I've heard a lot of folks compare the heinous acts that took place in the U.S. Capitol last Wednesday to the demonstrations of the Black Lives Matter movement. Scrolling through my social media feeds and speaking to my friends and family, the number one thing I've heard is, "If they'd have been Black storming the Capitol ... " The consensus is that if those who stormed the U.S. Capitol in the name of a "revolution" were Black, or any other color than white, for that matter, the breach would not have been successful — and the situation would have ended very differently.
This assertion didn't sit well with me at all. And that's simply because social activism and acts of terrorism are not the same, period. Black people wouldn't have stormed the Capitol building — and trashed it — because the fight of the BLM movement is centered around justice, not spite or pettiness. (And our mommas taught us better than that.)
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- Black Lives Matter protest
Before coming to the Memphis Flyer in December, I spent 10 years calling Washington, D.C., my home. I watched as my precious city was torn apart after the murder of George Floyd. I've seen the city's culture be gentrified into a shadow of itself. It was devastating to walk around Farragut Park or 14th Street and see businesses boarded up for months. But what happened Wednesday in Washington, I could have never fathomed.
What you must understand is that D.C. is a city that's accustomed to spirited, even angry, protests. But the comparison of BLM to the display of white supremacy last week — Nazi and Confederate flags everywhere — is just disrespectful. The fight for justice is a long, arduous journey that involves tact and patience and courage. None of that was on display last week.
If you want to compare storming the Capitol to anything, compare it to when white Americans beat and brutalized Black people for registering to vote. Or when they bombed buses and churches for the sole purpose of maintaining Jim Crow. You can even compare it to when Southern states seceded from the Union to preserve whites' right to own slaves.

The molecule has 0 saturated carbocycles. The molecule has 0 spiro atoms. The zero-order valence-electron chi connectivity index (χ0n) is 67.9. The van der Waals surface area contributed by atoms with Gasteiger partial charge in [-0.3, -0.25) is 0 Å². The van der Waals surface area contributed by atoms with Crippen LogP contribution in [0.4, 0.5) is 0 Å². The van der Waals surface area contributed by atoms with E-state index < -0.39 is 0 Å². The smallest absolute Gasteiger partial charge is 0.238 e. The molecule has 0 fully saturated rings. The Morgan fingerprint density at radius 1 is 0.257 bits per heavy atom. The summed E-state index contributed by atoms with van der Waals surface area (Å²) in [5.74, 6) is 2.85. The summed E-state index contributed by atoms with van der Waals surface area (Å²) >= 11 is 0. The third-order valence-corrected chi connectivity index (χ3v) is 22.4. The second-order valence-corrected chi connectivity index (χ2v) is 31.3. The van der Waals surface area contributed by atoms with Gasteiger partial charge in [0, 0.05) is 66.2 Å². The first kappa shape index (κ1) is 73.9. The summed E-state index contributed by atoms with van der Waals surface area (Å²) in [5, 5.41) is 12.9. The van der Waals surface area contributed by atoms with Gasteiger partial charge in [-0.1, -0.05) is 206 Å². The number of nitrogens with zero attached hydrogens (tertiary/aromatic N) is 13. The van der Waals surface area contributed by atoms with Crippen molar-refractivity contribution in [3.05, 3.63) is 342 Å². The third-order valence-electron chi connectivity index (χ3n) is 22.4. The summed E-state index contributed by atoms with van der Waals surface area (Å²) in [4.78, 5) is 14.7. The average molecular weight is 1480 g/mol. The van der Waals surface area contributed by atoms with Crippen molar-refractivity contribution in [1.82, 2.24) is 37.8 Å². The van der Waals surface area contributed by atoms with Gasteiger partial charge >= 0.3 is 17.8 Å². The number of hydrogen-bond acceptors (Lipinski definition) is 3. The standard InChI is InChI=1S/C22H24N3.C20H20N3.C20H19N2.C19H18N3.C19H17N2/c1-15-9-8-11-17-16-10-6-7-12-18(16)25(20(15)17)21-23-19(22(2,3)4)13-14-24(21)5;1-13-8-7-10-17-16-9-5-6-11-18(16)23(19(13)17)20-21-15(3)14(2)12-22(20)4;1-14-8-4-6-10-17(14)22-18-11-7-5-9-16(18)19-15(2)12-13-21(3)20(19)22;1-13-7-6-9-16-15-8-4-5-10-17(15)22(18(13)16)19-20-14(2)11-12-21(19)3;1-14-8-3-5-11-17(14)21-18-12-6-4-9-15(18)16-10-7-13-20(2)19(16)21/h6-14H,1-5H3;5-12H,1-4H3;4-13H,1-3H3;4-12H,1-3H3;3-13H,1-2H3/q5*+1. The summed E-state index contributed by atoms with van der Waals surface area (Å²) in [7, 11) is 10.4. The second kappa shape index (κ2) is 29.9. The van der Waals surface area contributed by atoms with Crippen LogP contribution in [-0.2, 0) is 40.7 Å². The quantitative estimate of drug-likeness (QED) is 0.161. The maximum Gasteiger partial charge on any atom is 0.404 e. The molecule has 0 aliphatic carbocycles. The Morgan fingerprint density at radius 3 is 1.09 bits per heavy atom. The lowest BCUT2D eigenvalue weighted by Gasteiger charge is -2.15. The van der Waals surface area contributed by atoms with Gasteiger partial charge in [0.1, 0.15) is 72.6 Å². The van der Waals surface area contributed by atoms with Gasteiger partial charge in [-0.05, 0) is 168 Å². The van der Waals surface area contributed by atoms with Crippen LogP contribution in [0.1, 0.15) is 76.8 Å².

President Trump has cultivated and encouraged a breeding ground for white supremacy for years, and to compare this recent chaotic and pointless invasion of the Capitol to protests against a man getting murdered by cops on tape is ridiculous. We watched George Floyd call out for his mother as he lost his life. The price he paid, along with so many others, is worth protesting. Parading Confederate flags and Nazi paraphernalia into the nation's Capitol to support a president trying to overturn the will of the people is not comparable.
I acknowledge, as my friends say, that Black people wouldn't have made it up the Capitol steps without guns being drawn on them, at the least. But this is different. Our history has taught African Americans not to test the bounds of the police unless we are ready to die.
Having been born and raised in Memphis, I've witnessed the inherent distrust of whites by my elders. I've seen people afraid to look white people in the eye. I know the stories of how Black men can feel like they are an endangered species. This is not what our forefathers envisioned for our nation. Democrats were very disappointed when Trump took office in 2016. They wept and cried out in rage, yet they accepted the election results, participated in an orderly transition of power, and then responded politically.
Now we are watching our democracy unravel. The only way to mitigate this is to do something about it, immediately. Yes, we want the government to prosecute the rioters to the fullest extent of the law, but the power is with the people. It always has been. It's time for us to take back our country. (I'm talking to you Midtowners with BLM signs in your front yard.) Enough of well-meaning intentions. It's time to speak up when you hear the disgraceful things that we Black people know are being said behind our backs — no matter where you hear it. If you care at all, start small. Advocate for the people who are marginalized time and time again in your presence.
Because none of this is simply a matter of party loyalty or politics as usual. Trump supporters trying to overthrow a free and fair election by trashing the Capitol is not the same as protesting injustice against Black people. One of these things is traitorous. One is not.
Christen Hill is a Flyer staff writer.